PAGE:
Currie becomes latest WolfPack athlete to join Junior National Men’s VB team

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  Posted on: June 4, 2018

Isaac Smit, Landon Currie, Cole Keddie (Andrew Snucins photo)

Landon Currie has become the latest member of the Thompson Rivers University WolfPack men’s volleyball team to earn a spot on Canada’s junior national team.

The native of Vernon, BC beat out six other liberos to earn a spot on the 2018 junior national squad. This followed a weekend tryout camp held in Gatineau, Quebec. Currie is preparing to enter his second year as the starting libero with the WolfPack program and is the first TRU player to make the junior national team since teammate Charlie Bringloe (outside hitter, Waterloo, ON) achieved that honor three years ago (2015).

“You never know going into these tryouts,’ said WolfPack head coach Pat Hennelly about Currie’s selection. “Landon was solid for us all year. He certainly had experience after starting every match for us all year. He certainly had a lot of confidence. When he trained here before he left, I thought he had a good chance but you never know when the top players get together. I am excited he made it and excited about the opportunities that will present themselves for him.”

“Overall, the camp was a great experience and is something I will remember for the rest of my life,” says the 5’9” Currie. “Being able to play with some of the best players in the country for my age group was awesome. The camp also included an incredible lineup of coaches with great expertise.”

Hennelly said for the first time in recent years, Volleyball Canada took players from different age classes which saw Currie and university players vying for spots with high school aged athletes

Currie says he entered the camp with the same attitude he had when he began his USPORTS career last September with Thompson Rivers. “I was positive and supporting my teammates as well as being confident in myself. I think what set me aside from the other liberos was that I had court presence along with being very loud and energetic.”

Currie is one of 10 players on the junior national team from Canada West. The squad will trail in Gatineau, Quebec until July 13th. The players return home for a month and then prepare for the U21 Norceca championships. That tournament was initially slated to be played in Nicaragua. But due to strife in that country, the championship has been moved to Havana, Cuba. It will be played August 25-September 2nd.

“When he goes to the tournament he is going to be facing the Americans, the Cubans, some of the best players in the world,” Hennelly said about the competition Currie will be facing. “That is always an eye opener for some guys. Knowing Landon, he will take it all in stride and make the most of it.”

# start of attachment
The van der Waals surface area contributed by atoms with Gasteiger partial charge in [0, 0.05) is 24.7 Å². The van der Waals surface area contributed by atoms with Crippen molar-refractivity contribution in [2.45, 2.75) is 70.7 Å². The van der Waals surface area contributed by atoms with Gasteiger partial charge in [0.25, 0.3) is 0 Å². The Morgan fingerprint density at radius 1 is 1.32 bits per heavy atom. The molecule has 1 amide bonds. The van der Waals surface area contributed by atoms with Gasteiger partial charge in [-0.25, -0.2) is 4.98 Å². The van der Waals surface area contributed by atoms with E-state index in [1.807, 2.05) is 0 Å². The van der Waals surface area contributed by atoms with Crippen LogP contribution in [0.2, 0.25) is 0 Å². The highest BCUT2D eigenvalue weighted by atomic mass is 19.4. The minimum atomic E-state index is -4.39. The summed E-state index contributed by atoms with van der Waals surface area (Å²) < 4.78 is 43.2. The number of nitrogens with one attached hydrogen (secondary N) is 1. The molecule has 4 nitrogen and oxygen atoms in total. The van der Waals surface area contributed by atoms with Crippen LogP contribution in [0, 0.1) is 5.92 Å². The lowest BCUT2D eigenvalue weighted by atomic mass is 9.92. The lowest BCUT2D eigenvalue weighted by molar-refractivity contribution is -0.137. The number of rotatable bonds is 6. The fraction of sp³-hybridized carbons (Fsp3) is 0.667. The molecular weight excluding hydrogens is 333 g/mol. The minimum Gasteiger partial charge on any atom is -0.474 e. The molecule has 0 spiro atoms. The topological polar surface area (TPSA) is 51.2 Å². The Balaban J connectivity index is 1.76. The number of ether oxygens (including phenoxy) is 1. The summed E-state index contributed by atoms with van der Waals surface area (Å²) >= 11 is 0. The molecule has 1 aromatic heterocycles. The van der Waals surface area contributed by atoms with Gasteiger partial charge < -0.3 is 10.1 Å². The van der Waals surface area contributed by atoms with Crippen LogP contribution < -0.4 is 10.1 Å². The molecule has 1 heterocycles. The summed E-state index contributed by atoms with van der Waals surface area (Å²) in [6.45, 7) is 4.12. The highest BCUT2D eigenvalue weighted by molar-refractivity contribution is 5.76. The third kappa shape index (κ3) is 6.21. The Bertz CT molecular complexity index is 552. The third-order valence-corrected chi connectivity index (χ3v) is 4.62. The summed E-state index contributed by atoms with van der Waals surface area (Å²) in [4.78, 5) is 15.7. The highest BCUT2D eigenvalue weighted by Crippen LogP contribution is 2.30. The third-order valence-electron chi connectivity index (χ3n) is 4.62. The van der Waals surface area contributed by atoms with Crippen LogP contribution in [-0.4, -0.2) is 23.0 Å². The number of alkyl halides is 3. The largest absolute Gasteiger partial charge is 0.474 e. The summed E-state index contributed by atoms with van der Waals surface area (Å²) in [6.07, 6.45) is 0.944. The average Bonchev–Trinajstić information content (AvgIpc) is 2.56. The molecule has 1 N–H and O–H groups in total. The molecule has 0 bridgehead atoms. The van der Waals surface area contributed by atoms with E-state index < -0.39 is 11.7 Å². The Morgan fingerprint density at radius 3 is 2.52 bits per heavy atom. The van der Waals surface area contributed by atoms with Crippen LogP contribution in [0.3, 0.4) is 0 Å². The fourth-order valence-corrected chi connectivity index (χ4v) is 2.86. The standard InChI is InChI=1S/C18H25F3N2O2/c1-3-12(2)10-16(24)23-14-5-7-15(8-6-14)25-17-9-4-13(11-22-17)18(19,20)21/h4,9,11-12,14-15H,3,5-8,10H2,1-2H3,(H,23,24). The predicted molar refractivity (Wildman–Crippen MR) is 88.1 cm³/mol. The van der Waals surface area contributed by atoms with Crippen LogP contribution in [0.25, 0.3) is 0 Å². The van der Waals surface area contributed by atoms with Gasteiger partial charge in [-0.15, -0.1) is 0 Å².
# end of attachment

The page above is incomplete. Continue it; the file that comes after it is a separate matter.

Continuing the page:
“Being able to represent Canada this summer means the world to me,” Currie states. “I’ve dreamt of playing for Canada my whole life and now that dream is finally coming true. It is going to be an honor to put on the Canadian jersey and I am sure I’ll be getting goosebumps when I put it on.”

Other WolfPack alum who have played for Canada’s junior national team include Gord Perrin (Creston, BC), Brad Gunter (Courtenay, BC) and Colin Carson (Prince George, BC). Perrin and Gunter are currently playing professionally and are both members of Canada’s senior men’s national team.

SIDE OUTS: Hennelly has returned from helping with the evaluation of Team BC’s 18-U program and says the talent level not only in this province but in others continues to grow at the lower age groups. “ There were a number of players who were vying for spots who are top players coming out of high school and will make an impact not only nationally but at the Canada West level soon. “

Hennelly says part of the reason for the groundswell of talent in volleyball is a direct result of how successful Canadian men’s volleyball has been at the International level including the last Olympics. “ Being on TV the last couple of summers has helped guys decide that there is an opportunity for them to play past high school. There were pro scouts even at the national ‘b’ team tryouts this year. The talent pool for Volleyball Canada is at an all-time high. Even with multiple players on the national ‘a’ team injured, we were still able to beat countries like Argentina last weekend. It shows the depth and quality of play among Canadian men now.”


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